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Council hears budget woes

Bublak proposes public safety tax

POSTED March 13, 2018 8:33 p.m.

The Turlock City Council heard about a number of critical unmet needs throughout City departments during a special budget workshop held on Saturday, including an emergency request to fund a $6 million project to replace Turlock’s failing emergency radio system.

While Turlock’s financial situation is stable, with revenues increasing every year for the past four years, if the Council were to approve funding for all the critical needs there would be no financial cushion if (or when, according to history) there’s an economic downturn.

In June 2017, the Council adopted a “baseline” budget that did not address any of the staffing shortfalls presented by City department heads at a previous budget workshop. On Saturday, the City Council held a special budget workshop meeting to consider the state of the City’s finances and hear the needs that department directors feel are now critical — with public safety issues being the direst.

The Fire Department is requesting an additional $1.03 million in funding for the current budget year, including $479,866 to hire three more firefighters and one deputy fire marshal.

“What we are experiencing now is a level of what I’d say firefighter fatigue in our ranks. We have some firefighters and engineers working 2,000 hours of overtime a year. When you have a firefighter on duty for their third day in a row, fourth day in a row, fifth day in a row, sixth day in a row, their level of acuity is going to go down,” said Fire Chief Gary Carlson.

“Asking for these three firefighters would help to alleviate some of those fatigue and overtime issues,” he continued.

The department also needs $200,000 in additional funds for vehicle replacements and $97,060 more than originally budgeted to replace safety clothing.

The Police Department is requesting an additional $670,148 in funding for the current budget year, including $208K to hire two police officers and $176K to hire two dispatchers.

In February, the City Council approved lateral new hire salary bonuses after hearing from Turlock Police Chief Nino Amirfar and what he described as an impending “calamity” for the city if the department cannot successfully recruit and retain police officers.

The Police department is allocated to staff 78 sworn positions, but currently only has 73 positions filled, which includes the chief and two captains. The department has been embarking on an ambitious recruiting program, but as new officers are coming in, others are leaving, so the department has made no real gains over the last two years.

“We are at a critical stage,” Amirfar said during the Feb. 13 Council meeting. “We have to stop the bleeding.”

The City is also in dire need of a new emergency radio system and the corresponding computer systems that are placed in police and fire vehicles.

Chief Amirfar painted a bleak picture of the current status of the radio system that’s over 25 years old. The original plan was to get a new radio system installed when the Public Safety Facility opened in 2013, but the Council decided it was too expensive. Instead, the City purchased backup equipment on eBay to move the old system into the new facility.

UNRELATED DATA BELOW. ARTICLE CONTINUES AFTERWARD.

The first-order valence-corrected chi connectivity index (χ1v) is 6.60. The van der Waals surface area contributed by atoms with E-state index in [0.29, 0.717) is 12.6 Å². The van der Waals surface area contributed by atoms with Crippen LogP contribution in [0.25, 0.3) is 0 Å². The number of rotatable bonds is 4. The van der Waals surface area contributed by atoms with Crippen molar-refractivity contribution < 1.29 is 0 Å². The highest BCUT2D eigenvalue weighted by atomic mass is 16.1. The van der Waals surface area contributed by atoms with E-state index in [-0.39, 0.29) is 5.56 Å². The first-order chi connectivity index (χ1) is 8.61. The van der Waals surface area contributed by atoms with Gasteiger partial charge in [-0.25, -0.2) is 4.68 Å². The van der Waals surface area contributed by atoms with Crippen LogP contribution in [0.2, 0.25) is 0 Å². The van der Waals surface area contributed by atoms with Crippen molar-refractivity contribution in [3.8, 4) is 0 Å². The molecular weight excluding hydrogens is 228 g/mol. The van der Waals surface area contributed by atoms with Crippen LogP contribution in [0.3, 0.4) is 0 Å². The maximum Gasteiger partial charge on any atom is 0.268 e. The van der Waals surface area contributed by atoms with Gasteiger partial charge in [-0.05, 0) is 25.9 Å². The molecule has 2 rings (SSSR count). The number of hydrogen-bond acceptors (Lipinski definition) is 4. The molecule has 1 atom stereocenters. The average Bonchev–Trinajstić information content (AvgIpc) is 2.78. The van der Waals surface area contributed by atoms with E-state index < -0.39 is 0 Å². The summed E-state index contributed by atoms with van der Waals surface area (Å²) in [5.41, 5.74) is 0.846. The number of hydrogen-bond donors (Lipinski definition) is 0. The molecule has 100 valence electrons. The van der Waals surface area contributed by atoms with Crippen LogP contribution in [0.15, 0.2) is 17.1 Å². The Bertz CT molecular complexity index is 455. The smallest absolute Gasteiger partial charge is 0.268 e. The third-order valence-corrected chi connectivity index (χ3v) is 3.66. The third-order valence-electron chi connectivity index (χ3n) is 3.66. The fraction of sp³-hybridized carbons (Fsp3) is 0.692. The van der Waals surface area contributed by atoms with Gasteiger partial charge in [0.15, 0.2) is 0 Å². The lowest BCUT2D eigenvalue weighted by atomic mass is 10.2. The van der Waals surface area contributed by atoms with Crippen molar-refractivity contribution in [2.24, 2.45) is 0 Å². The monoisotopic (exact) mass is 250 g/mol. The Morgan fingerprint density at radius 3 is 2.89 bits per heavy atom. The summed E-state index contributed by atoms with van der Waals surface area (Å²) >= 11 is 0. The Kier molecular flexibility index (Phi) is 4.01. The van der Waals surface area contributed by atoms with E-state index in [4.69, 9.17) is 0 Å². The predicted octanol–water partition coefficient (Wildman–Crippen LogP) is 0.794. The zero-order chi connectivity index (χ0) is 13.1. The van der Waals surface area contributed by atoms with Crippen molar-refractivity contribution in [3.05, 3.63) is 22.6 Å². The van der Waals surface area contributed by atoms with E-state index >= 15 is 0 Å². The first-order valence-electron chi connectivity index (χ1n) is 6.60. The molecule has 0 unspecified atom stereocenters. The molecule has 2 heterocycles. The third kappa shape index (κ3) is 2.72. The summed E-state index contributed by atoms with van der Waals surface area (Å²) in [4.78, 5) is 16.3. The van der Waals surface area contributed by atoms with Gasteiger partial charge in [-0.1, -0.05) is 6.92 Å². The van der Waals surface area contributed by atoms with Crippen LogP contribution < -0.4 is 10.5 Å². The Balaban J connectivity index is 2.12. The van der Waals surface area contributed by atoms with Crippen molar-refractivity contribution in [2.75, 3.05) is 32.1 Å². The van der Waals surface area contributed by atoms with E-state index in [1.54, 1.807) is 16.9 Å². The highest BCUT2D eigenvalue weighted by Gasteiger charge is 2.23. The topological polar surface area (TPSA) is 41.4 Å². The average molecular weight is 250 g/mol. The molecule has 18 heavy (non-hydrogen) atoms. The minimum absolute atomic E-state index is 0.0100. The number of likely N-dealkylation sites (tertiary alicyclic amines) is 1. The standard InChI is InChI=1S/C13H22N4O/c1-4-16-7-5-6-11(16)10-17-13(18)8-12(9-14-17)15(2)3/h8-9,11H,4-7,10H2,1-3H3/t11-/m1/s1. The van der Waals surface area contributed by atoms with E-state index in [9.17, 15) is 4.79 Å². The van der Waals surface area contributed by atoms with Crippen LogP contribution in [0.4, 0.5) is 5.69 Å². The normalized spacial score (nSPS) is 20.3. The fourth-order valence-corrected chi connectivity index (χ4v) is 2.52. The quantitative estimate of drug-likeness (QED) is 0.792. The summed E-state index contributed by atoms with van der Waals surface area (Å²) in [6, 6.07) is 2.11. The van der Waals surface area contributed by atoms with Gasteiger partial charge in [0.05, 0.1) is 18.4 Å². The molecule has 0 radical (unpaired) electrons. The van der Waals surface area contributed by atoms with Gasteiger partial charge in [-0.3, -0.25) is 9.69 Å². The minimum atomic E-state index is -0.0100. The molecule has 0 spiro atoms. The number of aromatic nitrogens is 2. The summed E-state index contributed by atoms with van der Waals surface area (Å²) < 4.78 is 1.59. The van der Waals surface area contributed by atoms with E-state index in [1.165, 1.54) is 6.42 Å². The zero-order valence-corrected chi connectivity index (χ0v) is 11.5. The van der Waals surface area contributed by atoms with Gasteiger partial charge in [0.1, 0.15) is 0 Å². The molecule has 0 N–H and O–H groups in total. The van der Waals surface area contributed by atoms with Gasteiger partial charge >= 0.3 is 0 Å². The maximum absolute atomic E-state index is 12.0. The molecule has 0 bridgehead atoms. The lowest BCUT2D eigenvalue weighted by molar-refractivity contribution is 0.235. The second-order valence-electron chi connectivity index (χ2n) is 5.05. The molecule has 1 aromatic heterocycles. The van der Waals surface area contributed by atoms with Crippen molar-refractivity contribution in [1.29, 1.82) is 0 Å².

A year ago, a leak in the system took all radio communication down for the City of Turlock for eight hours, except for one channel that is used by the Fire Department. The radio system was dried out and restored. For the past two weeks, Amirfar reported that the radio system started having trouble once again and on Saturday an officer couldn’t get a call out due to static.

“This is a very big project. This has been kicked down the road for as long as I can remember…this can is up against the curb and there’s nowhere to kick it. It’s been kicked flat and there’s nothing in it. Either we do it or we stop providing services,” said Amirfar.

The $6 million project has $2.3 million in identified funding sources and approximately $3.7 million in unidentified funding.

While the Council agreed that there are critical needs in public safety, the question remains where the funding will come from.

“In light of all of this, I think that it might be a good idea to have on our next agenda looking into a special tax for public safety. We’re not going to be able to do this alone. Whether it’s for personnel and/or property and equipment, we need to figure this out. This is huge and we need the public to be aware and to support this,” said Council member Amy Bublak.

Mayor Gary Soiseth said that as the agenda had already been set for the Tuesday Council meeting, it could be put on the March 27 or April 10 meeting agendas.

Other 2017-18 budget requests presented to the Council on Saturday include: $318,357 for Administrative Services, with $95,714 to hire a deputy city clerk and $89,084 to hire a full time human resources technician; and $209,513 for Development Services – Engineering, with $120,905 to hire a traffic engineering technician.


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